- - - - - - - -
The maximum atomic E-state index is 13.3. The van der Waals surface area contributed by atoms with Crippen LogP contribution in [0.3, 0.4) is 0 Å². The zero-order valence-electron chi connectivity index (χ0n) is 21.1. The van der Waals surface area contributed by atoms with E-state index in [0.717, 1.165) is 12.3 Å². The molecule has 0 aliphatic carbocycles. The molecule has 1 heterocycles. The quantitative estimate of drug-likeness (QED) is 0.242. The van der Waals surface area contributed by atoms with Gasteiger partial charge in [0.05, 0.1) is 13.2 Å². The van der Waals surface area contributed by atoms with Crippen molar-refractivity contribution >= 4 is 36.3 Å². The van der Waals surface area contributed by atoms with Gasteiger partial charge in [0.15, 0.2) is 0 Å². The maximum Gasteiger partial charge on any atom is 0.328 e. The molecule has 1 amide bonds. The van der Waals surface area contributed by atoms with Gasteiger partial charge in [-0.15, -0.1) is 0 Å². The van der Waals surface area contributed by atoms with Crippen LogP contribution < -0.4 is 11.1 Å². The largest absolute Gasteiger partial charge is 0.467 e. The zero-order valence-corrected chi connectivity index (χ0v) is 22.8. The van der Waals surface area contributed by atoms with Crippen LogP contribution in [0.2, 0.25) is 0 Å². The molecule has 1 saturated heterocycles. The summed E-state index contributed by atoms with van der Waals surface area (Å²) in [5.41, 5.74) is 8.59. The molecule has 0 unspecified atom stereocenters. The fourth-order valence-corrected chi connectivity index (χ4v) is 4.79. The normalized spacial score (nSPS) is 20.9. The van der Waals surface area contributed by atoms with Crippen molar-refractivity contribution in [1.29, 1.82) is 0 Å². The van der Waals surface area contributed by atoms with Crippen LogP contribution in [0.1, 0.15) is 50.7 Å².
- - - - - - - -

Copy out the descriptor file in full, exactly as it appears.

The maximum atomic E-state index is 13.3. The van der Waals surface area contributed by atoms with Crippen LogP contribution in [0.3, 0.4) is 0 Å². The zero-order valence-electron chi connectivity index (χ0n) is 21.1. The van der Waals surface area contributed by atoms with E-state index in [0.717, 1.165) is 12.3 Å². The molecule has 0 aliphatic carbocycles. The molecule has 1 heterocycles. The quantitative estimate of drug-likeness (QED) is 0.242. The van der Waals surface area contributed by atoms with Gasteiger partial charge in [0.05, 0.1) is 13.2 Å². The van der Waals surface area contributed by atoms with Crippen molar-refractivity contribution >= 4 is 36.3 Å². The van der Waals surface area contributed by atoms with Gasteiger partial charge in [0.15, 0.2) is 0 Å². The maximum Gasteiger partial charge on any atom is 0.328 e. The molecule has 1 amide bonds. The van der Waals surface area contributed by atoms with Gasteiger partial charge in [-0.15, -0.1) is 0 Å². The van der Waals surface area contributed by atoms with Crippen LogP contribution < -0.4 is 11.1 Å². The largest absolute Gasteiger partial charge is 0.467 e. The zero-order valence-corrected chi connectivity index (χ0v) is 22.8. The van der Waals surface area contributed by atoms with Crippen LogP contribution in [0.2, 0.25) is 0 Å². The molecule has 1 saturated heterocycles. The summed E-state index contributed by atoms with van der Waals surface area (Å²) in [5.41, 5.74) is 8.59. The molecule has 0 unspecified atom stereocenters. The fourth-order valence-corrected chi connectivity index (χ4v) is 4.79. The normalized spacial score (nSPS) is 20.9. The van der Waals surface area contributed by atoms with Crippen molar-refractivity contribution in [1.29, 1.82) is 0 Å². The van der Waals surface area contributed by atoms with Crippen LogP contribution in [0.1, 0.15) is 50.7 Å².